FIG. 8 illustrates an example method of operation for measuring a noise value and calculating its power spectral density. At a step 802, the operation ceases transmission of the line probe sequence signal. Also, the receiving terminal is prevented from transmitting a signal. This results in no signal being transmitted over the line. Next, at a step 806, the operation monitors the signal received on the line. In this step the receiver receives any noise signals on the line that results from line noise and/or crosstalk. This reception occurs without interference from transmitted signals. One example of noise comprises crosstalk. By not transmitting a signal on the receiving side, line noise is isolated from a potential near end echo. At a step 810, the operation processes the received noise signal to obtain the spectral content of the signal. In one embodiment this occurs by a DFT operation, although in other embodiments it is contemplated that the spectral content may be arrived at by other methods. At a step 814, the spectral content of the noise signal may be further processed to arrive at a target data rate.
In one example embodiment the bit rate for the line may be calculated based on the principles of Shannon's Theory that define maximum bandwidth for a line. Working from the following equation:
p(f) is the signal power spectral density and n(f) is the noise power spectral density. This equation may be represented another way as:
In this equation the integral (over frequency values) of the power spectral density of the signal divided by the integral (over frequency values) of the noise signal is reduced to the SNR values represented as a function of frequency. The capacity variable is defined in bits per second when the logarithm is base two. The bandwidth variable is defined in hertz.
It can also be shown that the power spectral density P(f) can be represented as:
where T(f) is the transmitted signal and H(f) is the channel characterization. Typically, T(f) is constant in frequency so that it suffices to have knowledge of only H(f). The channel characterization may be considered the transfer function at issue because from this channel characterization the maximum or desired bit rate may be calculated.
Thus, the capacity divided by bandwidth can be considered representative of the SNR. Next, the total SNR is approximated as:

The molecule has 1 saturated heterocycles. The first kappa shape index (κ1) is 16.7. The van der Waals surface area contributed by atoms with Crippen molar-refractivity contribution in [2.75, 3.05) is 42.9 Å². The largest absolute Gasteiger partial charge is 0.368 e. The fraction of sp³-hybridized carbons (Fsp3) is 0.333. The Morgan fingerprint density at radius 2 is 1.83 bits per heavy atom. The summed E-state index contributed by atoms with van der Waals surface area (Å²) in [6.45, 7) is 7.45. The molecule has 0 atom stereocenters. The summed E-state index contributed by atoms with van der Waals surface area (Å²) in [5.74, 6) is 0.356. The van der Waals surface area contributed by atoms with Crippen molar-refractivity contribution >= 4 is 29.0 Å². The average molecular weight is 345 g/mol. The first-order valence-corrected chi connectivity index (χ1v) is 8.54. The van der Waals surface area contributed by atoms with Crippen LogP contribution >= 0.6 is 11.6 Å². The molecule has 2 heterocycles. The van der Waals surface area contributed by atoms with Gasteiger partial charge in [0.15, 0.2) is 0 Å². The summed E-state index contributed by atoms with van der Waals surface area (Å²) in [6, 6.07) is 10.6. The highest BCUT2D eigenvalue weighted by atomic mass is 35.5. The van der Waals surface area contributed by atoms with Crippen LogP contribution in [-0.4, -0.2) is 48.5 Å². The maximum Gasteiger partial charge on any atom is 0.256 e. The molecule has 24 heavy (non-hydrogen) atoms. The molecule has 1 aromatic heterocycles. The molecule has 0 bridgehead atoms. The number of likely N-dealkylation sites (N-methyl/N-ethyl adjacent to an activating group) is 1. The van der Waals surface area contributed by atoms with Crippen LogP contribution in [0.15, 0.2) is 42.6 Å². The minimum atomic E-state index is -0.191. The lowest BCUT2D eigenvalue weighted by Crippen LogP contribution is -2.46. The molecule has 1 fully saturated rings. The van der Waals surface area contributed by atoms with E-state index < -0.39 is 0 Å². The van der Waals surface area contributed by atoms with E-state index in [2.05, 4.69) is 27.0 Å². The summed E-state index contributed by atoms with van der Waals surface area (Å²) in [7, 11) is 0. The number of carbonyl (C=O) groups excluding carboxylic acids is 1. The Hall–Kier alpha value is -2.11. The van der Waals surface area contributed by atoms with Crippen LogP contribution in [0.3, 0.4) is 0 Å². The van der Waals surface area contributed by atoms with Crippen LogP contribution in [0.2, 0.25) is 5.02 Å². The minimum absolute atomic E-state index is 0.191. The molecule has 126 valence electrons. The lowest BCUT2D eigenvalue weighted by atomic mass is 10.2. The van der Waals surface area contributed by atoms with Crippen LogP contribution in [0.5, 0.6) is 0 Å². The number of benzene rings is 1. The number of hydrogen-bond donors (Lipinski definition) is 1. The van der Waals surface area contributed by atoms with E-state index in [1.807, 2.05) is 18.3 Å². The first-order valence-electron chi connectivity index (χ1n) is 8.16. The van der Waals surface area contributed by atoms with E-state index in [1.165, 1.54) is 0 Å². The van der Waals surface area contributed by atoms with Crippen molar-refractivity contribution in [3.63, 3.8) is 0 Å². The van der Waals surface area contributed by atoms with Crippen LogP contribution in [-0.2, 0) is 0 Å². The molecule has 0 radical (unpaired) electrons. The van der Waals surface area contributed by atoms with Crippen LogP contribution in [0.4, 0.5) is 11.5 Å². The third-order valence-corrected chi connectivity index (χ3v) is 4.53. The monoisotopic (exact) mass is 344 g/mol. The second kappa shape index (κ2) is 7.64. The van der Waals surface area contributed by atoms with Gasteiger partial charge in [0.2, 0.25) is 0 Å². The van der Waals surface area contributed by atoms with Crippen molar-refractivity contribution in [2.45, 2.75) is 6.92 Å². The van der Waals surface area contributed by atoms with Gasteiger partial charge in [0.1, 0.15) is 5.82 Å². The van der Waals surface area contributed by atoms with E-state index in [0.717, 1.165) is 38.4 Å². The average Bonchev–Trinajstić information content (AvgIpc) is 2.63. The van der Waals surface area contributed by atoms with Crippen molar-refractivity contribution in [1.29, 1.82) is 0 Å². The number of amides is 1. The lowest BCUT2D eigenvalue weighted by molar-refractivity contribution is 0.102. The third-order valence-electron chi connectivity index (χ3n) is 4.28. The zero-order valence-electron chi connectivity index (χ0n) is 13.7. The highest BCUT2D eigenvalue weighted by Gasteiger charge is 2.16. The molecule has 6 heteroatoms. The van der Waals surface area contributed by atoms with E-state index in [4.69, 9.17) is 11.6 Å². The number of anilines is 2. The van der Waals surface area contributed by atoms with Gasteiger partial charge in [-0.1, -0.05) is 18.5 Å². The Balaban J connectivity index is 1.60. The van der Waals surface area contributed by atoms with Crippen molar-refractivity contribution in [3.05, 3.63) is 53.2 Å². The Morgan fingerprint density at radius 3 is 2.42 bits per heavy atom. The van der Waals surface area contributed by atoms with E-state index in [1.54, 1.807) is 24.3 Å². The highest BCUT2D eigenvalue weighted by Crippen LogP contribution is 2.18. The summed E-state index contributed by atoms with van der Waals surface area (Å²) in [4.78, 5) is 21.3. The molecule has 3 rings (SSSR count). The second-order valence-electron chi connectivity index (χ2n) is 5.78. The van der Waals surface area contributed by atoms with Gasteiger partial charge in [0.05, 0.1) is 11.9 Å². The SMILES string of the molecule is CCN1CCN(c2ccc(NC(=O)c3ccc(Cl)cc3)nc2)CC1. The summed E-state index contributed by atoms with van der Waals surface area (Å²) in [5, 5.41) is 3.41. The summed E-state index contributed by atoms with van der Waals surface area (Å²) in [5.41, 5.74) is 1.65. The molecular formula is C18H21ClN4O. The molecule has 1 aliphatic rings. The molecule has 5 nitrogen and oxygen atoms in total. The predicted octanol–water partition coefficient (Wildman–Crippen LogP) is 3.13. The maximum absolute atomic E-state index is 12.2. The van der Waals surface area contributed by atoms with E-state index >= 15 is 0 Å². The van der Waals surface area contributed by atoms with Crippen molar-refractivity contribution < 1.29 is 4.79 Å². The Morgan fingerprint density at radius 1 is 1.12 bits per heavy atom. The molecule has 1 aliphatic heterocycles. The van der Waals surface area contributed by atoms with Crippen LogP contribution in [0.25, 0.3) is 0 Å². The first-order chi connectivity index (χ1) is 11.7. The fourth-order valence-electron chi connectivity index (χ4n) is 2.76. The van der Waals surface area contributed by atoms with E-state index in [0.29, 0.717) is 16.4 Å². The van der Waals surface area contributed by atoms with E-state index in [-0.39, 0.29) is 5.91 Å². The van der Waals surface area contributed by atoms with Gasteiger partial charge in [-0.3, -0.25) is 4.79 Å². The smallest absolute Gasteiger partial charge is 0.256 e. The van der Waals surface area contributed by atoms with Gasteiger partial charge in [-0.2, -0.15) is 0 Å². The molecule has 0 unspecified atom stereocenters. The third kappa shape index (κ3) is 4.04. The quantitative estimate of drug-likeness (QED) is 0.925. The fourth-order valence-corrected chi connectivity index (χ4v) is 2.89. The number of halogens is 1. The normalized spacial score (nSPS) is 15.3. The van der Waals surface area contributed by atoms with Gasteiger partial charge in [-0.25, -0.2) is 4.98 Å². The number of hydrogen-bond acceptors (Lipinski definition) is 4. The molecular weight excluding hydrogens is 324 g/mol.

where Nbin is the number of frequency bands, or equivalently, bins. The variable Pk represents the channel response in a narrow frequency band. The location of the band is indicated by the normalized variable k. The actual frequency depends on the bands computed and the sampling rate. Pk can be arrived at by the use of sequences in accordance with the invention. The N(k) is the noise measurement in the frequency domain. The noise measurement represents the frequency content of the noise in the k-th frequency band or bin. It consists of crosstalk coupled into the line.
Turning to an evaluation of the maximum achievable data rate, it is desired to determine a target SNR for an encoded signal. The target can be defined as:
SNRuncoded is the required SNR to achieve a desired bit error rate (BER) in an un-coded system. Hence the BER may be considered to establish the desired target. The margin is the amount of buffer to be included into the target SNR to offset any uncertainties that may arise in an actual deployment. It is assumed that the design is not intended to be operated at the edge of the maximum bit rate and hence a margin is added to the minimum SNR to achieve desired operation even if line characteristics change slightly during operation, such as for example from thermal changes.
The coding gain is defined as the reduction of the required SNR as compared to an un-coded system such that the coded and un-coded systems yield the same BER. One method of coding that results in coding gain comprises trellis coding. Another method of coding comprises turbo codes, low-density parity check codes, concatenated codes, convolutional codes or any other coding scheme presently known or developed in the future. It should be noted that coding is not required for operation of the present invention and it is discussed for purposes of understanding. Systems may optionally include coding and hence may enjoy a coding gain. Likewise, a margin need not be incorporated into the system but is included to illustrate a stable and reliable system.
Next, it is desired to solve for the largest frequency band such that the computed SNR, based on measuring P(f) and N(f), is greater than the target value. This in turn gives the maximum achievable data rate over the channel for the given technology. In one embodiment it is desired to maximize the number of frequency bands. This is especially desirable if there are numerous bridge taps on the line. The number of frequency bands may however be limited by the complexity and availability of computing power. To determine the maximum supportable data rate the SNR equation is re-expressed as a partial sum. This new equation is provided below.